The RAF currently flies Typhoon jets, which can be deployed for a range of air operations including air policing, peace support and high-intensity conflict. While these jets remain highly capable, there will come a time when they reach the end of their service life in the late 2030s and the UK needs to gradually transition to replace them when that time comes.
The MOD refers to a future combat air ‘system’, rather than an aircraft or a jet, as it is looking at the concept of a whole system of capabilities to replace the capability delivered by the Typhoon aircraft today. A core aircraft of some kind is set to play a crucial role in that concept, but this is not just about a like-for-like jet replacement.
A core aircraft will likely be just one element in a network of capabilities including the likes of medium and long-range weapons and supporting uncrewed aircraft. For example, the UK is already working on a demonstrator of an uncrewed supporting aircraft in Belfast which will generate learning and help develop what could fly alongside a core aircraft in the future. In theory, the elements of the future combat air system will connect and combine to provide a battle-winning capability ready to protect us for decades to come.
How the system could work
The system will need to be designed to deter aggression, give the UK the freedom to conduct operations overseas and, crucially, defend its own airspace from attack. The ability to defend from the sky, bringing down opposing aircraft and attacking ground targets, will be just part of this system’s requirements.
Crucially it will also need to dominate the information space, avoiding ever-more sophisticated radars to gather the information needed to keep the UK Armed Forces ahead of adversary decision-making. The vision is futuristic and ambitious, but the MOD is already on the path to turning it into a reality.
The bigger picture — working with industry
The UK published its ‘Combat Air Strategy’ at the Farnborough International Air Show back in 2018, setting the roadmap to acquiring a potential new future combat air system. At the same time, it also unveiled a concept model of what a brand-new, next-generation fighter aircraft could look like in the future.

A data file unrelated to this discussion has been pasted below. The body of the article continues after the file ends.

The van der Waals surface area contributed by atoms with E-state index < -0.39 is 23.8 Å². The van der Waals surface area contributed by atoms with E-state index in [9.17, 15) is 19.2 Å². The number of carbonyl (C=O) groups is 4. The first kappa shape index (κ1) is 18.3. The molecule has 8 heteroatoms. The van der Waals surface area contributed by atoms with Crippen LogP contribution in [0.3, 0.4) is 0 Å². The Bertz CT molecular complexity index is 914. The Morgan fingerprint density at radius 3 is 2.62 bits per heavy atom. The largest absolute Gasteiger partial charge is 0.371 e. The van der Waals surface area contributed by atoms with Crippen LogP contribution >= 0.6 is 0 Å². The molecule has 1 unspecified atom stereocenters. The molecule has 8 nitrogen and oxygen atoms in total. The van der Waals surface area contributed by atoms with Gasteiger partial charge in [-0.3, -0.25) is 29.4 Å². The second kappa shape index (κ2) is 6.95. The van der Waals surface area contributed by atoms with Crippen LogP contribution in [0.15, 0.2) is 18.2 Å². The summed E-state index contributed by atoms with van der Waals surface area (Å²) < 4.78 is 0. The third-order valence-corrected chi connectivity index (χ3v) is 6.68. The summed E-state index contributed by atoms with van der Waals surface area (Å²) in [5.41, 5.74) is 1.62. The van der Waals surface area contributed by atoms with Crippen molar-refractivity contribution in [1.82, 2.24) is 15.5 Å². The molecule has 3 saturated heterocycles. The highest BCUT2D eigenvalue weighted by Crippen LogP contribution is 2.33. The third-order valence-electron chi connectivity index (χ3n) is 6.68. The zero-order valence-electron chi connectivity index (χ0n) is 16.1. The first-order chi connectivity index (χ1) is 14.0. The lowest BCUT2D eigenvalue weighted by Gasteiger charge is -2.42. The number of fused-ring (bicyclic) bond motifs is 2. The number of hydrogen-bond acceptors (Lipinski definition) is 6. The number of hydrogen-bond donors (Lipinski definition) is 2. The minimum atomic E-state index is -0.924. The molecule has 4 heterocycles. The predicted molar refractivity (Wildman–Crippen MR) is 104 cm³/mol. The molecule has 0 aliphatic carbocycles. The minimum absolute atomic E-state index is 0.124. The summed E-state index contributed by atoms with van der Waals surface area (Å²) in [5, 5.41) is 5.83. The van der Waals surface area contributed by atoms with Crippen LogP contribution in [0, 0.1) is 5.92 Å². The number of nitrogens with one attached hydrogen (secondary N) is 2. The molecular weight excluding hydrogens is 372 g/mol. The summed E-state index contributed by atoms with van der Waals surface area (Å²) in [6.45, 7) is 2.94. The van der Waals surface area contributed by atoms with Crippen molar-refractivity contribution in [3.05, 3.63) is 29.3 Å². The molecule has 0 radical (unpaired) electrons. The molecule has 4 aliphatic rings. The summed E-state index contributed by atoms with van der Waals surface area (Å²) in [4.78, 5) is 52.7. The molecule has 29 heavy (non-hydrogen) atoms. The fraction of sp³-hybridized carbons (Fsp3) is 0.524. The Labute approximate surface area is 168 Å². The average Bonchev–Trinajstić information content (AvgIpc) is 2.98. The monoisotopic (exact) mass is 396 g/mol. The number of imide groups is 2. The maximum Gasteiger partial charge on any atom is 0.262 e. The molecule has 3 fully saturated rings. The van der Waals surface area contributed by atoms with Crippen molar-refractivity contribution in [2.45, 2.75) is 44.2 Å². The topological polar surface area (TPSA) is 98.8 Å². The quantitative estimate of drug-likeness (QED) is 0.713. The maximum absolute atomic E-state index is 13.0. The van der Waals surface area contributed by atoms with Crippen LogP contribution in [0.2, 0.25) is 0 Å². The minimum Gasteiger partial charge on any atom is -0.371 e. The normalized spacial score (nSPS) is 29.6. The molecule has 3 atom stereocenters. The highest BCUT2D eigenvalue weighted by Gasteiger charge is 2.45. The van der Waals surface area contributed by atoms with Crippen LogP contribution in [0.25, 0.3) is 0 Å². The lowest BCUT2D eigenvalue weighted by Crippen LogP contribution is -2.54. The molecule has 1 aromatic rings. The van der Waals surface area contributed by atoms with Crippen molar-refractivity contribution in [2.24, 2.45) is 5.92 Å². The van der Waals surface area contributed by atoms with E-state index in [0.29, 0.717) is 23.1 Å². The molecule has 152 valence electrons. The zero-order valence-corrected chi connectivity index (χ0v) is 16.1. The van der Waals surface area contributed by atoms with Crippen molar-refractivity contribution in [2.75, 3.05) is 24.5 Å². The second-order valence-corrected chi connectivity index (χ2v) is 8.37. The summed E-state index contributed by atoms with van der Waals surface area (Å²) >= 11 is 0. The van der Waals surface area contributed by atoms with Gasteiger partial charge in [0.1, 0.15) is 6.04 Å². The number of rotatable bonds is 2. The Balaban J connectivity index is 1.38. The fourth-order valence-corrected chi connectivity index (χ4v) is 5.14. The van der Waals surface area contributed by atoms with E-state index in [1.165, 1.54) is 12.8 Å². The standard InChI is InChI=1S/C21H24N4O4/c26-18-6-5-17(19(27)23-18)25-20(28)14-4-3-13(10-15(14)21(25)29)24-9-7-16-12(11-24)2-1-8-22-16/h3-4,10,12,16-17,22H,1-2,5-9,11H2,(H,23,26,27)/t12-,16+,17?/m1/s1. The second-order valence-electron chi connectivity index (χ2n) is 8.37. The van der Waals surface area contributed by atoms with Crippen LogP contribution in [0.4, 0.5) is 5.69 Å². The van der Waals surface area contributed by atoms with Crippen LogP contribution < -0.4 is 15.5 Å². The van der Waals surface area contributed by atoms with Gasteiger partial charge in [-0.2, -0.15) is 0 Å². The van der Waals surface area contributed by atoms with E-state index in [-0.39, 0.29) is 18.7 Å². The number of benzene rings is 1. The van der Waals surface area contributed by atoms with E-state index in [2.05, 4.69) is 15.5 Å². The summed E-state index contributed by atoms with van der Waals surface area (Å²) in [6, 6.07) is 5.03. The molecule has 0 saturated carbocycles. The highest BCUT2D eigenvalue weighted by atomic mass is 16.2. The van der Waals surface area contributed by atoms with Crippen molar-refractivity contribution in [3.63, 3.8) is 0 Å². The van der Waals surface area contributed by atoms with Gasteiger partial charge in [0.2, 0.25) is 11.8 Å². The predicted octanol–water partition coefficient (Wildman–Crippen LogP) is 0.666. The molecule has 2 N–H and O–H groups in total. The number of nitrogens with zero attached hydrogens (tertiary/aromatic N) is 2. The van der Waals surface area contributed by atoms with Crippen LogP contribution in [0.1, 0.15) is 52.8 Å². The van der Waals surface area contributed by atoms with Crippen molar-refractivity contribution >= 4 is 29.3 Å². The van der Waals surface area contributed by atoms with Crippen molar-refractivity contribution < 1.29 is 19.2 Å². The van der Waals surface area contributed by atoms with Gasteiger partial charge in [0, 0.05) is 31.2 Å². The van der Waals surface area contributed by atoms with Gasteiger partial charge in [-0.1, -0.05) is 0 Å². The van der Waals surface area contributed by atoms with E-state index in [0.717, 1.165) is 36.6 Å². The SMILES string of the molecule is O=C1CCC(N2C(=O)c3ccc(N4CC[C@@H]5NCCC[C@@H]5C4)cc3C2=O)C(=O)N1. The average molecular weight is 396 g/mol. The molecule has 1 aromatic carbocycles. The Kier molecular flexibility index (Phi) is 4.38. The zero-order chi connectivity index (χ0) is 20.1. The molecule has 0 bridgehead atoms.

The UK has a world-leading combat air industry at the heart of its aerospace sector which generates £6 billion a year, but the MOD recognised the need to continue investing in and developing it now to ensure it was ready to build a combat air system fit for the future. It has therefore been running the Future Combat Air System Technology Initiative (FCAS TI), which has been conducting research and development, maturing the technologies and skills which will be needed to design a truly world-leading system.
A crucial part of that initiative has been the formation and work of ‘Team Tempest’. The team is made up of a group of industry partners that include BAE Systems, Rolls Royce, Leonardo UK and MBDA UK. Seven new companies signed up to collaborate with the team last year.
The team have a close strategic partnership with the Government and are behind more than 60 technology demonstrations with the aim of designing and delivering the most capable, connected, flexible, affordable and upgradable UK-led combat air system ever devised.
The team have adopted an agile development model to deliver the work faster and at lower cost than previous generation combat air projects, with rapid decision making and close collaboration embedded in the team ethos and working practices.
A Global Britain
It’s not just UK industry who the UK Government are working in lockstep with. Working with allies has been central to the strategy and, last December, the UK, Italy and Sweden signed a Memorandum of Understanding which formalised a trilateral partnership between the nations. Together, they intend to develop the concept, share workload and cost while maximising their national expertise as the three countries strive towards a common goal.
In addition to its work with the trilateral partners, the UK is also exploring collaborating with Japan on the development of sub-systems and is open to welcoming other partners onboard.
In the Defence Command Paper, published on the back of the Integrated Review earlier this year, the MOD announced this it would be investing more than £2 billion in the project over the next four years. The UK’s contract with BAE Systems announced today spearheads that investment and is a key milestone in delivering against that commitment.